St. Louis Cathedral in New Orleans is the spiritual anchor of the famed French Quarter. The existing building borders Jackson Square on the site where New Orleanians have worshipped since 1727. It was designated as a church site on March 29, 1721, by the French engineer Adrien De Pauger as part of the plan of the Louisiana engineer-in-chief, LeBlond de la Tour, who was at the capital of Biloxi.
The original parish church was dedicated to Louis IX, the king of France turned saint, was perhaps the first building in New Orleans of so-called �brick between posts� construction, an architectural method used in Louisiana until at least the mid-19th century. De Pauger died on June 21, 1726, before the church was completed.
That structure stood for 60 years, during which time there worshipped within its walls French Governors Perier, Bienville, Vaudreuil and Kerlerec and Spanish Governors Unzaga, Galvez and Miro.
However, on March 21, 1788, a candle ignited the lace draperies of an altar in the home of the colony's military treasurer (Vincente Jose Nunez) on Chartres Street. The Church of St. Louis, the priests' residence and the Casa Principal (that housed the Cabildo) burned to the ground in the ensuing fire. Almost a year passed before the church's remains were cleared, and new construction began in early 1789.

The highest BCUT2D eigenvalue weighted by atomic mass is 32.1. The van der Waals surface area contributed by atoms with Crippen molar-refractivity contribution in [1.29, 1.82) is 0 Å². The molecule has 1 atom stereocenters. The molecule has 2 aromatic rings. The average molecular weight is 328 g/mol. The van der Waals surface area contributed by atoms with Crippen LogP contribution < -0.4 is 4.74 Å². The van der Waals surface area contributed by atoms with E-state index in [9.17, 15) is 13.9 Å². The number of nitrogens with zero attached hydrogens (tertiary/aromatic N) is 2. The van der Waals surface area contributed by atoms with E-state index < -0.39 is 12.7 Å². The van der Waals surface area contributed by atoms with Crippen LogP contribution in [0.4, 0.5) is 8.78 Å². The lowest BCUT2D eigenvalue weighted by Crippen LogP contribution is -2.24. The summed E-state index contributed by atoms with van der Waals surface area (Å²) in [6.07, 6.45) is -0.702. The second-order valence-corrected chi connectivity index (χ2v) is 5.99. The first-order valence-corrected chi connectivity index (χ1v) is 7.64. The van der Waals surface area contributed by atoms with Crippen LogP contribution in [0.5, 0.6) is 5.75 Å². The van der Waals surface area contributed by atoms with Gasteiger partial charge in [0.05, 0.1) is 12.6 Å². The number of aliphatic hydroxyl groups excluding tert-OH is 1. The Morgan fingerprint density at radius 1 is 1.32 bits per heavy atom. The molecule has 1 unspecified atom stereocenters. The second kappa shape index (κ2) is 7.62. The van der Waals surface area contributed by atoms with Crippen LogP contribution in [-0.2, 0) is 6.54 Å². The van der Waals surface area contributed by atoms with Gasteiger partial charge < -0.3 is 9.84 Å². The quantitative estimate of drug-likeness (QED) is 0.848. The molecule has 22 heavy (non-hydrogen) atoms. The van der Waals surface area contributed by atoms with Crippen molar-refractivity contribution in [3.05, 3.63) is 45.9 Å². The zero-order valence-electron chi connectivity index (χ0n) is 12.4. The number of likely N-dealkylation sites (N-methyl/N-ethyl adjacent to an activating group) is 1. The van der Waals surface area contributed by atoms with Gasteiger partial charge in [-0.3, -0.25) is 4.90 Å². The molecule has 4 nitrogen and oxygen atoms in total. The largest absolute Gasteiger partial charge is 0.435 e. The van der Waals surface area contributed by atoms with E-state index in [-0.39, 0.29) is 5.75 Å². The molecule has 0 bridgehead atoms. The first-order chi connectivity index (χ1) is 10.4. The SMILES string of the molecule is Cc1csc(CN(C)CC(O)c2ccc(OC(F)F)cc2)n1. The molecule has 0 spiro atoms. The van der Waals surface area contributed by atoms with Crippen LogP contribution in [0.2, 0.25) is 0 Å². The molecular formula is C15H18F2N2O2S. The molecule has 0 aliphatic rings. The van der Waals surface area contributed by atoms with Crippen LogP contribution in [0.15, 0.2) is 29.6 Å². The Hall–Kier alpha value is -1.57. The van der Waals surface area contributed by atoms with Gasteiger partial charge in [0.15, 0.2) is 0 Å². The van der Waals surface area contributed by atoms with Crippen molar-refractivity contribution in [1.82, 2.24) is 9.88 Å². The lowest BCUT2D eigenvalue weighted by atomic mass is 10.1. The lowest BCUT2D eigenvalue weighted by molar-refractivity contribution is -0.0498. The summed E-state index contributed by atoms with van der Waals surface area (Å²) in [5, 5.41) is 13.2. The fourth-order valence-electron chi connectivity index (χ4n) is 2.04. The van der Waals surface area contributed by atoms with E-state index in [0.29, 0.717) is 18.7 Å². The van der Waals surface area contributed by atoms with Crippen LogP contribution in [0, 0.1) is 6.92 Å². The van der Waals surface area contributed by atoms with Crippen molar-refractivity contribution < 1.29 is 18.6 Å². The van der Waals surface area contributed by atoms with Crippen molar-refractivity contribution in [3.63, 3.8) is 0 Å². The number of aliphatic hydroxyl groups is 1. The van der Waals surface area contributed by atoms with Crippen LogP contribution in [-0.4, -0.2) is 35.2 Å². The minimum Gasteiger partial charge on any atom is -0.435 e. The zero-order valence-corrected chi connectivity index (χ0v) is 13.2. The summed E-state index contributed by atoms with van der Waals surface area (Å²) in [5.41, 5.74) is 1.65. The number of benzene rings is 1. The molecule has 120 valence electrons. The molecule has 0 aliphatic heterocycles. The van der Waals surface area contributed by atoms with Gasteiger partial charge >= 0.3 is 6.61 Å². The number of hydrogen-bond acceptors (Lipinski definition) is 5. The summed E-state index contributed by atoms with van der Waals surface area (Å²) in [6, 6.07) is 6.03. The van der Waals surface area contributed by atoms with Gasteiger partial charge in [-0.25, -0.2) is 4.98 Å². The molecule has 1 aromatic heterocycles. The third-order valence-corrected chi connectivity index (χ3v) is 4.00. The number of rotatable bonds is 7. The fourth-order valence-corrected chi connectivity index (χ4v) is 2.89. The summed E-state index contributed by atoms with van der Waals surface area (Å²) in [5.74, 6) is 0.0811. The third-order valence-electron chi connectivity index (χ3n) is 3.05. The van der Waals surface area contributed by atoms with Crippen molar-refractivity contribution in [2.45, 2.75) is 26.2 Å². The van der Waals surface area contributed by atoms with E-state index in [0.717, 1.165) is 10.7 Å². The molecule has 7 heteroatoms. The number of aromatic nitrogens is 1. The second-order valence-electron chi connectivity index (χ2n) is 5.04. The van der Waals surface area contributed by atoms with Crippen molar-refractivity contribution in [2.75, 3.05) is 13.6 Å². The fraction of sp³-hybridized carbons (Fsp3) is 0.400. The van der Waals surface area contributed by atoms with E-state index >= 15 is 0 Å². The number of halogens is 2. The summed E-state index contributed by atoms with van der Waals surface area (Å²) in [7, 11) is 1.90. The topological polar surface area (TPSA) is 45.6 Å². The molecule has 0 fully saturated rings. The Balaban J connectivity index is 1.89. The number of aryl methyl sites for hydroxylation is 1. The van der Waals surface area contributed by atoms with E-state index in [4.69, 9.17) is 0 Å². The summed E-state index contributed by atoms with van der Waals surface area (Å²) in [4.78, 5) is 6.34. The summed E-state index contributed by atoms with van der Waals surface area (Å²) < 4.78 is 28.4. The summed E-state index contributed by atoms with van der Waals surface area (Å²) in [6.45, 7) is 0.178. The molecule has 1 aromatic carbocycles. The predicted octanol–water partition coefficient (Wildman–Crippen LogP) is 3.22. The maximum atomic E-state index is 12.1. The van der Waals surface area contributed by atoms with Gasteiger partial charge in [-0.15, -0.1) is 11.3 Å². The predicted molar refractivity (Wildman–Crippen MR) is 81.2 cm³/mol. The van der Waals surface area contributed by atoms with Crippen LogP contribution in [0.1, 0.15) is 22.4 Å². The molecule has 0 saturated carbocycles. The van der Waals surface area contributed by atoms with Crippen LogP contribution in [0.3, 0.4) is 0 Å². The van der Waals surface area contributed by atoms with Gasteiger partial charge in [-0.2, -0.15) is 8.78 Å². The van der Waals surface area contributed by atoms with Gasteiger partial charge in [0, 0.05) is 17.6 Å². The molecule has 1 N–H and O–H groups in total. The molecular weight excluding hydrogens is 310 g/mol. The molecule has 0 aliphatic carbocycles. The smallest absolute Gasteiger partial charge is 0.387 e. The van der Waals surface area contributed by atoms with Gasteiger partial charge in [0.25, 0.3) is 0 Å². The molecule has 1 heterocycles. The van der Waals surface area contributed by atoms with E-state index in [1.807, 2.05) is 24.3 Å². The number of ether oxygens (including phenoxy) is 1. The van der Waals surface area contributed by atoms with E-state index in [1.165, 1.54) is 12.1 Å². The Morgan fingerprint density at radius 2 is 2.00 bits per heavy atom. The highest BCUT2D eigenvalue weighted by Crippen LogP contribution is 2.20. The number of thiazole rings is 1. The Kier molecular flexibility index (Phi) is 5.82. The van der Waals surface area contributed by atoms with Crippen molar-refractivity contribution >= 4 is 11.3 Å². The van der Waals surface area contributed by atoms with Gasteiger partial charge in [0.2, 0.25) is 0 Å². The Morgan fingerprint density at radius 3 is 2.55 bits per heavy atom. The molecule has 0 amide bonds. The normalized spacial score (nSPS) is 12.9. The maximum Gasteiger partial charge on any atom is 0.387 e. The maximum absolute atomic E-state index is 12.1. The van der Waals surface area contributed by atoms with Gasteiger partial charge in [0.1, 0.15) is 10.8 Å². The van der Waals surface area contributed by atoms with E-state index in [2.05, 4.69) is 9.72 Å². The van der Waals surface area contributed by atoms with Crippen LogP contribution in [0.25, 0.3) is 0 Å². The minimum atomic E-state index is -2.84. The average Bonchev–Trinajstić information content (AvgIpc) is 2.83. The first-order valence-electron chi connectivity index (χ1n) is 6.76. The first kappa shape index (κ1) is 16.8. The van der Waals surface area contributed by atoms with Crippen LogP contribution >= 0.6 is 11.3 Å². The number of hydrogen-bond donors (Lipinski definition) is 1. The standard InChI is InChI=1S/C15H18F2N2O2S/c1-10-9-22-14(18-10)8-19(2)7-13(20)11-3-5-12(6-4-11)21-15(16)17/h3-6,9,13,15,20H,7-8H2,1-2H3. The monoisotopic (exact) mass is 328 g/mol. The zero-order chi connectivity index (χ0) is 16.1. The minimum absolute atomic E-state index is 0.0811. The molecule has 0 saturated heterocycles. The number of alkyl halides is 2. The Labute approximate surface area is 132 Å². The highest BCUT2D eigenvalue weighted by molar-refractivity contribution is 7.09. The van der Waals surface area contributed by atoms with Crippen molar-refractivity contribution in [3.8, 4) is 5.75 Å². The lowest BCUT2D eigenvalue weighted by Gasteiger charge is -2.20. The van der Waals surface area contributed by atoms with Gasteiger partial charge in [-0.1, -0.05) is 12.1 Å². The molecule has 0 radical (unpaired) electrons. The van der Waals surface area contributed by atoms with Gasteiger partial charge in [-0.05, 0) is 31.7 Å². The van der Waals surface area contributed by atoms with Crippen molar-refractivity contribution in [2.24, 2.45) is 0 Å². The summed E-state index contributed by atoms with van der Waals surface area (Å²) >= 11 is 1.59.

Shortly before the completion of the church on April 25, 1793, the diocese of Louisiana and the Floridas was created by Pope Pius VI. Don Luis Ignacio Maria de Pefialver y Cardenas of Havana was appointed the first bishop with New Orleans as his See city. Therefore, the new church was dedicated as a cathedral, Services began there on Christmas Eve 1794.